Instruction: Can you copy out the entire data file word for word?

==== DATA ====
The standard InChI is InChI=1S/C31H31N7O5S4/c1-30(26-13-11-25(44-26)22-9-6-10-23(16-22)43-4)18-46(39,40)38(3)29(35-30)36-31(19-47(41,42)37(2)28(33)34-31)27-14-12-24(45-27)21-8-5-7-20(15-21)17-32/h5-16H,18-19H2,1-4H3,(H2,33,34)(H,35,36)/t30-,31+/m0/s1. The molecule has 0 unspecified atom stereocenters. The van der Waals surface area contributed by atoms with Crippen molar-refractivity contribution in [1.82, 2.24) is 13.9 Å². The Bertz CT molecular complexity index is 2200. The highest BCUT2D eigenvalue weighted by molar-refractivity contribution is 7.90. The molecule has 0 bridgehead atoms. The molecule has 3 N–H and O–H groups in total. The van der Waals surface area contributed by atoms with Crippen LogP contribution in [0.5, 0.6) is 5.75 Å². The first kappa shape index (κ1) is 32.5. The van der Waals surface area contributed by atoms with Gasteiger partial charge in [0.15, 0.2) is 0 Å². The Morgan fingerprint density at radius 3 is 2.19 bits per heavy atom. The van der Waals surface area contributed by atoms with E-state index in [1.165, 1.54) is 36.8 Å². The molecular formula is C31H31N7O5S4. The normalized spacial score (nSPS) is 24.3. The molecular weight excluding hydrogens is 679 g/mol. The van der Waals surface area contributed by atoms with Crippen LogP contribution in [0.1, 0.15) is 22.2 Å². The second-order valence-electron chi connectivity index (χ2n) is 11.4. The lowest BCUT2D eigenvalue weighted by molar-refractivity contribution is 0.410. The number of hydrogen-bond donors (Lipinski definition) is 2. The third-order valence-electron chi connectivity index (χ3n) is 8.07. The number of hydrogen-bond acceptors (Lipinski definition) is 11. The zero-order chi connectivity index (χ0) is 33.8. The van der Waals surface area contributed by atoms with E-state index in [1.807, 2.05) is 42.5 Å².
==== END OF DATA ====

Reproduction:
The standard InChI is InChI=1S/C31H31N7O5S4/c1-30(26-13-11-25(44-26)22-9-6-10-23(16-22)43-4)18-46(39,40)38(3)29(35-30)36-31(19-47(41,42)37(2)28(33)34-31)27-14-12-24(45-27)21-8-5-7-20(15-21)17-32/h5-16H,18-19H2,1-4H3,(H2,33,34)(H,35,36)/t30-,31+/m0/s1. The molecule has 0 unspecified atom stereocenters. The van der Waals surface area contributed by atoms with Crippen molar-refractivity contribution in [1.82, 2.24) is 13.9 Å². The Bertz CT molecular complexity index is 2200. The highest BCUT2D eigenvalue weighted by molar-refractivity contribution is 7.90. The molecule has 0 bridgehead atoms. The molecule has 3 N–H and O–H groups in total. The van der Waals surface area contributed by atoms with Crippen LogP contribution in [0.5, 0.6) is 5.75 Å². The first kappa shape index (κ1) is 32.5. The van der Waals surface area contributed by atoms with Gasteiger partial charge in [0.15, 0.2) is 0 Å². The Morgan fingerprint density at radius 3 is 2.19 bits per heavy atom. The van der Waals surface area contributed by atoms with E-state index in [1.165, 1.54) is 36.8 Å². The molecular formula is C31H31N7O5S4. The normalized spacial score (nSPS) is 24.3. The molecular weight excluding hydrogens is 679 g/mol. The van der Waals surface area contributed by atoms with Crippen LogP contribution in [0.1, 0.15) is 22.2 Å². The second-order valence-electron chi connectivity index (χ2n) is 11.4. The lowest BCUT2D eigenvalue weighted by molar-refractivity contribution is 0.410. The number of hydrogen-bond donors (Lipinski definition) is 2. The third-order valence-electron chi connectivity index (χ3n) is 8.07. The number of hydrogen-bond acceptors (Lipinski definition) is 11. The zero-order chi connectivity index (χ0) is 33.8. The van der Waals surface area contributed by atoms with E-state index in [1.807, 2.05) is 42.5 Å².